'Safe is fatal'

North Carolina?

We all know Mitt Romney is behind in the key battlegrounds, with every recent poll showing President Obama leading where it takes to win and even some national surveys putting his approval at the key 50 percent mark. But a new NBC-Marist poll, released Thursday evening, shows Romney is behind not only in New Hampshire and Nevada, but in North Carolina as well. Sure, it is only by 2 points, but behind in North Carolina — a state Obama won by 14,000 in a historic wave?

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Romney is now solidly behind in Ohio and Virginia, two states everyone assumes he must win to be president. There is one more, terribly narrow path for him — through Nevada, Wisconsin, Colorado, Iowa, New Hampshire and Florida — and that would clearly require North Carolina in his column. Right now Romney is behind, if only slightly in some cases, in every one of these six states.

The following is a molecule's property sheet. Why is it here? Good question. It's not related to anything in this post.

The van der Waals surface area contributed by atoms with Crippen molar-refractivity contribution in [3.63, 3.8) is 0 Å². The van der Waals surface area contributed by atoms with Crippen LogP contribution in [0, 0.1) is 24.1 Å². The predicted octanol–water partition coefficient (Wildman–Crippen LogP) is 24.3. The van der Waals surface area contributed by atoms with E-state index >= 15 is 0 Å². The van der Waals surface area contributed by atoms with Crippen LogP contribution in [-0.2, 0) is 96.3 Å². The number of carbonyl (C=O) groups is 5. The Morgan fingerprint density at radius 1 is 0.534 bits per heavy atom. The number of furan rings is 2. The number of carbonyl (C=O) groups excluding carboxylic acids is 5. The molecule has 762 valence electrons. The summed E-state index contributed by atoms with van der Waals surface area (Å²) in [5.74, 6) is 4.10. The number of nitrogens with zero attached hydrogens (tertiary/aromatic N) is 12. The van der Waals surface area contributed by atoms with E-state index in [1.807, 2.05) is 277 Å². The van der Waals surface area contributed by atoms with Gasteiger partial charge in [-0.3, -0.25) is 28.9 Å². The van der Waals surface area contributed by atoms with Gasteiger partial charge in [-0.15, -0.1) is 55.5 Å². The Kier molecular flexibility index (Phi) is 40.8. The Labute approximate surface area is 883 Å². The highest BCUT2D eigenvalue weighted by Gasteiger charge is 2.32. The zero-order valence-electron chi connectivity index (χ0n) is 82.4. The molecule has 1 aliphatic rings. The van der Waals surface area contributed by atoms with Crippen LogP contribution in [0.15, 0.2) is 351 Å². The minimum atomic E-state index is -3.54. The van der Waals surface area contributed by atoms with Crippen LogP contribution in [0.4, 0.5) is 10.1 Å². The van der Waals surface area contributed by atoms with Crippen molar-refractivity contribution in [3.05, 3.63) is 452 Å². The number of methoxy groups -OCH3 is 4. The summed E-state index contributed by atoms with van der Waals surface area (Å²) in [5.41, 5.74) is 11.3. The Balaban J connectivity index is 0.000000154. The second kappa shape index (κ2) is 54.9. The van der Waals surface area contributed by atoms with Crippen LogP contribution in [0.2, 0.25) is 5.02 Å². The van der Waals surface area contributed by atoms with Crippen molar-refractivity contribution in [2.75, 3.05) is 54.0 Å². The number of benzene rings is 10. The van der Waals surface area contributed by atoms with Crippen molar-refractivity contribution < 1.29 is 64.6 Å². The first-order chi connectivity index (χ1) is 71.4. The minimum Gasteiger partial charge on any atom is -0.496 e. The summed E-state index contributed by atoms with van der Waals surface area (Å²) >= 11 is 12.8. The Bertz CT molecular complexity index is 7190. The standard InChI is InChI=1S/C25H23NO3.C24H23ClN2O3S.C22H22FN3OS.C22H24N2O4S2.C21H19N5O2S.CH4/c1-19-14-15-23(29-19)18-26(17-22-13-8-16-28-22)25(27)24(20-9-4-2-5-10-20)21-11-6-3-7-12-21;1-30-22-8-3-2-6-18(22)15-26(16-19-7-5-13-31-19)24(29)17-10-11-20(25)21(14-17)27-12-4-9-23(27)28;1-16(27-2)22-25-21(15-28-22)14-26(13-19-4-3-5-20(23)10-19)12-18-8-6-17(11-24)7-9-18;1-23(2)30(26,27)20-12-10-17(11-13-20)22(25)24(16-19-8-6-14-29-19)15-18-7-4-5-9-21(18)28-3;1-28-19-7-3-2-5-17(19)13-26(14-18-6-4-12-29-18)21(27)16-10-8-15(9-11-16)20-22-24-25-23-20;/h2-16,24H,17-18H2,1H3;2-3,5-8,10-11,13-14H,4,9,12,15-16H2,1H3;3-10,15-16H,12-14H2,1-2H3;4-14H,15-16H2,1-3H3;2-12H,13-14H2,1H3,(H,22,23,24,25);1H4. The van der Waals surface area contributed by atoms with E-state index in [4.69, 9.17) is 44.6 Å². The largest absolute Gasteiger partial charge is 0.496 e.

Denial still runs deep in a campaign that asserted this week, albeit it on background, that it is within the margin of error in Ohio. Conservatives are panicked that Romney's statement last weekend, that the campaign "doesn't need a turnaround," indicates his head is buried two feet under the sand for good. Perhaps, however, the phone calls, emails, lectures, suggestions, tips, tricks and strategies that have bombarded the campaign will sink in before Wednesday, when Romney debates Obama in Denver. Something clearly needs to happen that night.

Charles Krauthammer warned Romney in the Washington Post Friday in his column "Go large, Mitt" that "safe is fatal" when you are behind. And he urged him, as so many others have done, to go large. "About a foreign policy in ruins. About an archaic, 20th-century welfare state model that guarantees 21st-century insolvency. And about an alternate vision of an unapologetically assertive America abroad unafraid of fundamental structural change at home. It just might work. And it's not too late."

What say you, Mitt?


HOW DOES ROMNEY TURN IT AROUND? Ask A.B. returns Thursday, Oct. 4. Please join my weekly video Q&A by sending your questions and comments to askab@thehill.com. Thank you.